Flying spirit

Taiwanese artist Cai Guojie shares his passion for mixing eastern and western cultures.

Born in Hsinchu, Taiwan in 1979, Cai Guojie has spent years in Taiwan’s art circles and had built an exceptional reputation. However, after marrying a girl from Macau, he found himself attracted by the blend of eastern and western cultures in Macau. The whole family moved to Macau in 2011.

Specializing in art installation, after moving to Macau Cai was inspired by the history of Macau as the gateway for western watercolor to spread into China and began to think about how could integrate eastern and western cultures through watercolor. Through constant research and exploration, Cai summed up some techniques and theories and began to adopt them in many of his artistic creations.

The result is watercolor paintings full of light and speedy lines. Although most of his paintings depict architectural space, they are full of dynamic feeling due to the use of a soft brush typical of traditional Chinese paintings. Cai adopted Chinese writing techniques in western watercolor forms, paying particular attention to speed control when painting, composing Western abstract paintings that bring out a feeling of “flying sprit” and “oriental charm” in his watercolor works.

He has created a large number of architecture and landscape painting of Macau utilizing this method. Cai boldly uses the black lines of the pen, flying like oriental calligraphy, with the bright colors of the blocks preserving the spirit of Macau landmarks with abstract shapes.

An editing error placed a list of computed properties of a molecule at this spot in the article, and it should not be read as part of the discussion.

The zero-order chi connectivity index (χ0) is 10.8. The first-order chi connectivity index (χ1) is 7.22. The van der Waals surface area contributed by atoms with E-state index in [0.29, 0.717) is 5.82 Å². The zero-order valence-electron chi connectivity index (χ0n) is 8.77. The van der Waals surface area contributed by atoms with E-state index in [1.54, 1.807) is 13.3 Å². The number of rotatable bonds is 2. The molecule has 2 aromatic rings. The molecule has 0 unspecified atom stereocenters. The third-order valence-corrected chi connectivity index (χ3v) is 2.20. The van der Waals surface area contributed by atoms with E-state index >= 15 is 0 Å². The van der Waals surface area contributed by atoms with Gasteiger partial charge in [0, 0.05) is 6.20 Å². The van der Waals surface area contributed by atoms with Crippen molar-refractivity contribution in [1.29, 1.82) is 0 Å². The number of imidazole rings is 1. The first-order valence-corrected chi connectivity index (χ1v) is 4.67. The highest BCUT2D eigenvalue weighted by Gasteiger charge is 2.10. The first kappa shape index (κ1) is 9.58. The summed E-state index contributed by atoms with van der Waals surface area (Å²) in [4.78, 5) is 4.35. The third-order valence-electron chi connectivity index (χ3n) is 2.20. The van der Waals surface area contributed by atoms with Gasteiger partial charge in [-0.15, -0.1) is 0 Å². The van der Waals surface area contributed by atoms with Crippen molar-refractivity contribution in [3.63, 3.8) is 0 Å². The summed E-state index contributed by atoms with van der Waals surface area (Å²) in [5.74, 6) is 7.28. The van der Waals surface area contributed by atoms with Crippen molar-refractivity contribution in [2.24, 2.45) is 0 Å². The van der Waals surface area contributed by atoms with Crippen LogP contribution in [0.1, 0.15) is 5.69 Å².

In 2016, the artist returned to Taiwan with the artworks he created in Macau and held a solo exhibition titled “Between States of Mind”. His unique work not only attracted a large audience keen to enjoy and purchase but also led to a wave of travel to Macau.

Last year Cai held his second solo exhibition, “Overlook the Macau City”, in Macau displaying a total of 14 landscape paintings of local scenery including Mong Ha Hill, the Inner Harbour, the Ruins of St Paul’s, St Lawrence’s Church and Coloane Alto as well as a spectacular panorama of the Macau Peninsula.

The paintings are somewhat different from his previous creations in that horizons are either elevated above the normal level or made to disappear completely, as in the painting “Camões Looking East”. While observing this work, the viewer seems to have been lifted into the air and placed at a high vantage point overlooking the subject.

The dimensions of Cai’s paintings in this exhibition were enlarged to a full sheet, the maximum size for watercolor paintings, with the painter’s aggressive autography hovering at the top of each and every one as if he is sitting atop, looking down and describing the ever-changing cityscapes where Cai indulged himself in such unharnessed imagination.

In addition to his artwork, Cai has also been deeply involved in various activities in Macau for years. He was invited by cardinals to repair the statue for a church and the result was so impressive that he has been receiving invitations from other churches ever since. As a teacher, his art classes fill the moment they are announced. He is a man in demand.

But for Cai, it is all nutrition for his artistic endeavors.

“I devote all of myself to each work I take, I do not keep anything,” he says.

“That’s also my father’s principle.”

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